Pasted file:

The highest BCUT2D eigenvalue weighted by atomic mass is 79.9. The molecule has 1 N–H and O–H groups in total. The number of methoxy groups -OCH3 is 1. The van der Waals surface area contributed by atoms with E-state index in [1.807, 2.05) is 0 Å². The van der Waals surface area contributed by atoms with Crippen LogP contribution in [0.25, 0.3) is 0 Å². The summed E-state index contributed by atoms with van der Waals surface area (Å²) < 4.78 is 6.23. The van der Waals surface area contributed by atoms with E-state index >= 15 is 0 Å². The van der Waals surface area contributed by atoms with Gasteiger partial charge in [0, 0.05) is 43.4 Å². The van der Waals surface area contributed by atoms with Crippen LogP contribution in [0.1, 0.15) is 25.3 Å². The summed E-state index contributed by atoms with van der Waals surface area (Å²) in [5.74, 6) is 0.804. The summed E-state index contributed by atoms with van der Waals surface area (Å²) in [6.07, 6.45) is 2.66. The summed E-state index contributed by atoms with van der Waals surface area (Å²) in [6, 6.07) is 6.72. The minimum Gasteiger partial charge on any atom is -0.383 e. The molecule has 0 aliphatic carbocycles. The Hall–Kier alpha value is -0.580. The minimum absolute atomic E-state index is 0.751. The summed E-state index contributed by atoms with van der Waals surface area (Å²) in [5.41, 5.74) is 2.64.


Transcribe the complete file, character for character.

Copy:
The highest BCUT2D eigenvalue weighted by atomic mass is 79.9. The molecule has 1 N–H and O–H groups in total. The number of methoxy groups -OCH3 is 1. The van der Waals surface area contributed by atoms with E-state index in [1.807, 2.05) is 0 Å². The van der Waals surface area contributed by atoms with Crippen LogP contribution in [0.25, 0.3) is 0 Å². The summed E-state index contributed by atoms with van der Waals surface area (Å²) < 4.78 is 6.23. The van der Waals surface area contributed by atoms with E-state index >= 15 is 0 Å². The van der Waals surface area contributed by atoms with Gasteiger partial charge in [0, 0.05) is 43.4 Å². The van der Waals surface area contributed by atoms with Crippen LogP contribution in [0.1, 0.15) is 25.3 Å². The summed E-state index contributed by atoms with van der Waals surface area (Å²) in [5.74, 6) is 0.804. The summed E-state index contributed by atoms with van der Waals surface area (Å²) in [6.07, 6.45) is 2.66. The summed E-state index contributed by atoms with van der Waals surface area (Å²) in [6, 6.07) is 6.72. The minimum Gasteiger partial charge on any atom is -0.383 e. The molecule has 0 aliphatic carbocycles. The Hall–Kier alpha value is -0.580. The minimum absolute atomic E-state index is 0.751. The summed E-state index contributed by atoms with van der Waals surface area (Å²) in [5.41, 5.74) is 2.64.